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  • Writer's pictureJane Leder

"No Worries," Tattoos & Sinful Goodies

My husband and I returned earlier this week from a six-week journey to New Zealand. I'm not sure how I suggested the trip in the first place. But I woke up one morning and announced that if we didn't have the chance to travel further than Mexico, I wanted New Zealand to be the last big hurrah.

Maybe it was the fact that the prime minister of NZ was a woman. (Sadly, she has recently resigned, and who can blame her? She guided the country through one of the most strict policies during the Pandemic and ran out of juice. Call it occupational burnout.)

Or maybe I wanted to see NZ up close and personal after hearing rave reviews from everyone who'd visited what they described as a magical land.

The 18-hour, non-stop flight from Chicago to Auckland was more than I could bear, so we were smart and stopped in Honolulu for a few days before jetting off on what had been winnowed down to a mere nine hours. Surprisingly, I was barely jet lagged and headed right to Auckland's boardwalk along the city's harbor. Little did we know that this would be our last walk for the following three days when Cyclone Gabriella blew into town.

Luckily, our room at the Adina Hotel was more like a studio apartment with a full kitchen, living space, and small eating table, a large bedroom, and a spacious bath. We had enough room to spread out and not drive each other crazy. The rain blew sideways, non-stop; the wind howled, and the sky turned an ominous black.

And so began our trip to New Zealand.

I won't turn this blog into a travelogue (I'll let a writer and photographer duo for National Geographic do the honors), but I will mention several surprises, unexpected perks and annoyances along the way.

If one more person says "No worries," I will knock their block off. What happened to "Not a problem" "Never mind" or "It's okay?" Every damn time I changed my mind when choosing an ice cream flavor or paid with American dollars (I should have taken them all out of my purse), or--I don't know--stuck out my foot and tripped a Kiwi (a person from New Zealand, not a fruit), the light-hearted, saccharine retort was "No worries." I don't know whether this turn-of-phrase has hit America's shores, but the next innocent but annoying person who utters this retort will pay the price and suffer the sins of all of those who came before him/her/them.

And now there are the tattoos. Don't get me wrong: I have nothing against tats. In fact, I've often thought of getting a discrete one around my ankle, one that I can easily hide if need be. But there can be too much of a good thing, and New Zealanders have gone nutty, crazy with the ways in which they've adorned their bodies. Now, maybe it's the influence of the Māori (/ˈmaʊri/, Māori, the indigenous Polynesian people of mainland New Zealand. I don't know. But there's no need to go to a museum in NZ (though we did just the same).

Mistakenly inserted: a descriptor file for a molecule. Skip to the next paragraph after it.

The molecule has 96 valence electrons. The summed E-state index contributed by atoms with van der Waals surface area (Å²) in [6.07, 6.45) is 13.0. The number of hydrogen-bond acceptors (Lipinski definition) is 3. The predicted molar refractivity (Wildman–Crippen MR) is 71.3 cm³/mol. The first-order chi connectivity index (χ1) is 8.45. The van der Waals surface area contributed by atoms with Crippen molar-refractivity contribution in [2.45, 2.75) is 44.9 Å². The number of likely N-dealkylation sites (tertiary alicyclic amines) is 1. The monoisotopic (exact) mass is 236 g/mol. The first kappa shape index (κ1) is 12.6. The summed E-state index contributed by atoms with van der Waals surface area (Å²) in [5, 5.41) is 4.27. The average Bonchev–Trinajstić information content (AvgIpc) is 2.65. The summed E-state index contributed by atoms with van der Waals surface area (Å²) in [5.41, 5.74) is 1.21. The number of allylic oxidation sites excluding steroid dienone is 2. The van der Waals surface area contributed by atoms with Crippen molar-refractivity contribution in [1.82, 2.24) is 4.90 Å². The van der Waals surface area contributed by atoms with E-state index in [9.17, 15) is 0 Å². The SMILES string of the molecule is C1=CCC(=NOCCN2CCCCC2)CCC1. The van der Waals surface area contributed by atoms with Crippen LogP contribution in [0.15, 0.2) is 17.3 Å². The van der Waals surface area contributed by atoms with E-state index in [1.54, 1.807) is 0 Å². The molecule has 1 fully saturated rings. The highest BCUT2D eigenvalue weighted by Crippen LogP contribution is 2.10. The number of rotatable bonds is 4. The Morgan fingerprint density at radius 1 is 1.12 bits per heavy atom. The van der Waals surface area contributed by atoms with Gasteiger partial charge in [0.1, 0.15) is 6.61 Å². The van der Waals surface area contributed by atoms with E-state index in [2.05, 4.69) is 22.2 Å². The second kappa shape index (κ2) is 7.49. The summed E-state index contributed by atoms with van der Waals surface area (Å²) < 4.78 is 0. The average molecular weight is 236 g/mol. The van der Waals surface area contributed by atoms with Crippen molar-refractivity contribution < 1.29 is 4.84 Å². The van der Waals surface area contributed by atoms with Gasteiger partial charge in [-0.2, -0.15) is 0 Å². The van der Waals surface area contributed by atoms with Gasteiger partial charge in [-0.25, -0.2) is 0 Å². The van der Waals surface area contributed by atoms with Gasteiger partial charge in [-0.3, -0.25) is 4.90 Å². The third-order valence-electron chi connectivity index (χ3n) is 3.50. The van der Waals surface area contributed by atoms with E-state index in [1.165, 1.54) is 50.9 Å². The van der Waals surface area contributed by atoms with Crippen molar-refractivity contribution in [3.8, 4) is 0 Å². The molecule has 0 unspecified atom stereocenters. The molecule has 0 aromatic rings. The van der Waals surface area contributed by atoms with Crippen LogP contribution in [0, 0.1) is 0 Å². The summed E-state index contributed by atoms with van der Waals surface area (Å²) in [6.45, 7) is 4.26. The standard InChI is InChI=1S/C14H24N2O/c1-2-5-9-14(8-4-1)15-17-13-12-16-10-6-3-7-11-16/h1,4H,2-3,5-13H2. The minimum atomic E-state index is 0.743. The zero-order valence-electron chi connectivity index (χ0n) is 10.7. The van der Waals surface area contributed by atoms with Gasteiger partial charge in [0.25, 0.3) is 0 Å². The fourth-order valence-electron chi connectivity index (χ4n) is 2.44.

Finally, for now, is the ubiquitous array of sweets. Who knew? Kiwis tout their wine and coffee and beer. No one said a word about sweets Like tattoos, it is virtually impossible to walk more than ten or fifteen feet without a bakery or restaurant, or coffee shop that proudly displays cookies, scones, cakes, pies, muffins, chocolate creations, and ice cream. Hell, I was on vacation, so Noom be damned! I ate more goodies in six weeks than I'd partaken of in six years. Well, maybe not six years, but a hell of a lot of time. My Noom or Weight Watcher coach before would have had a coronary. I was probably on the cusp myself.

So, now when I'm looking at photos from New Zealand, I'm munching on a carrot instead of devouring a cookie or a piece of cake.

UPDATE: On another subject completely, I want to encourage you to hop on over to and check out my podcast. Here's what one listener had to say:

So, have a listen and tell your friends. And if so inclined, please write a review on Apple Podcasts. The REVIEW form can be found by clicking on the link at the bottom of the Apple Podcast page for "Older Women and Friends." Your support is what encourages me to continue onward.

whakawhetai koe  (I lied. I know two phrases in Maori lingo.)


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